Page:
p11 ‘Future individuals presumably will not share the view that utility in our time is inherently more valuable than utility in ours.’ Should the ‘ours’ at the end be ‘theirs’?
Thanks for that – it helps to clarify what the disagreements are about.
The message I take from this, and your ongoing debate with various others, is that there are no parameters for these economic models that are reasonably consistent with observed behaviour. That is, whatever values one chooses, someone can easily derive a counterintuitive (or counterfactual) result. Is that a reasonable summary?
That is a very unreasonable summary.
Economic parameters are estimated, and economic models are calibrated, just like in other disciplines.
Occasionally, people like Quiggin or Stern stand up and say “but if I change this parameter, the results are completely different” without due regard for the empirical evidence.
For instance, the pure rate of time preference has been measured time and again. It is somewhere between 2% and 4% in humans in the OECD. It is higher in poorer countries. It is also higher in squirrels.
Now Stern and Quiggin argue that the pure rate of time preference should be 0.1%. Fine. I think it should be spring all year long. If only.
Hmm…what if I modify that previous statement to something along the lines of “no parameters for these economic models that are reasonably consistent with observed behaviour and the moral position that we are no more important than subsequent generations”?
Is that still no good?
I nearly wrote that out first time but thought it was covered with “counterintuitive” – ie, I would expect that most people would reject the proposition that they were intrinsically more important than the following generations, if stated in those terms (even if they do not behave as if they rejected this proposition).
OTOH it is quite likely that I am still rather lost on all of this. And to think, I even did economics O-level 🙂
“For instance, the pure rate of time preference has been measured time and again. It is somewhere between 2% and 4% in humans in the OECD.”
I’m sure you can find estimates of this kind, but they are not generally accepted because they don’t match observed behavior as well as being ethically indefensible in policy terms. Obvious counter-evidence, which I have pointed out quite a few times already is the ability of governments to sell large volumes of bonds with a real rate of return of 1 to 2 per cent.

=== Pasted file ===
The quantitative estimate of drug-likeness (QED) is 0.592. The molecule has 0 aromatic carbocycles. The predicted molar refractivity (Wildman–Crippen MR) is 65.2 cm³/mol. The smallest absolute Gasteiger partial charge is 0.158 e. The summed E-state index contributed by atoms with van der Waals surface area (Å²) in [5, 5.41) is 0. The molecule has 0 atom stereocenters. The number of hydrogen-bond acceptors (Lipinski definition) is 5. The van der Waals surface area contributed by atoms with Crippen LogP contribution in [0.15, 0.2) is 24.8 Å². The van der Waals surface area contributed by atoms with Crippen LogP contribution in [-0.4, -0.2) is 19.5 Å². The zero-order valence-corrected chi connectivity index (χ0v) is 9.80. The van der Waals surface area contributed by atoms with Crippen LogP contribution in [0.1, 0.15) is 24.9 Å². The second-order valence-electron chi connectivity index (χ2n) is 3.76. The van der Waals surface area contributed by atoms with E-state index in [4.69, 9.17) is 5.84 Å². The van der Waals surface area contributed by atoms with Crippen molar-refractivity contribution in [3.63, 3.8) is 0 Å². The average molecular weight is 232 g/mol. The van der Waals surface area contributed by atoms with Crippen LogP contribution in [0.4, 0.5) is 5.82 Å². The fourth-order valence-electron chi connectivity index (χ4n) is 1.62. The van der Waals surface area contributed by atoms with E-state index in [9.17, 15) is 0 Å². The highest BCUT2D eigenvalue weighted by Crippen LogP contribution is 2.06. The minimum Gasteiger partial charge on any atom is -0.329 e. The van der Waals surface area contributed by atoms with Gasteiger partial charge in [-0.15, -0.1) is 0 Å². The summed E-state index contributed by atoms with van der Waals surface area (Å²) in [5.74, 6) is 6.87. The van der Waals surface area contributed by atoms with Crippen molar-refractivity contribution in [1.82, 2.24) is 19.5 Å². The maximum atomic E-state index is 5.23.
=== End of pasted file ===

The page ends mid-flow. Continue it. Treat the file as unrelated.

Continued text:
The view that the pure rate of time preference should be equal to zero is not some invention of mine or Stern’s – it’s standard utilitarian welfare theory, going back at least to Ramsey.
But the focus on the issue does allow us to summarise the policy dispute fairly succinctly: if you don’t care (much) about future generations don’t do anything (much) about global warming. If you do care, do something.
The notion that the pure rate of time preference should be zero goes back to Aristotle, not to Ramsey. And that is what it is. Aristotle was interested in how the world ought to be, not how the world is. Utopia would be great.
However, designing policy on the assumption that the world is a utopia, is rather silly.
Yes, people would say that. But then they would also say that they are great lovers, cooks, and drivers. And yes, they behave differently. Action speaks stronger than words.
In many states, especially wealthy European liberal democracies, there is more redistribution of wealth between the rich and poor than can be explained by what is in the rational self-interest of the majority of the population and our observations about how individuals value their own welfare in comparison to othersâ€™ welfare. At the same time the moral justifications for wealth redistribution have widespread acceptance and in the context of working institutions wealth distribution is possible at a rate beyond self-interest.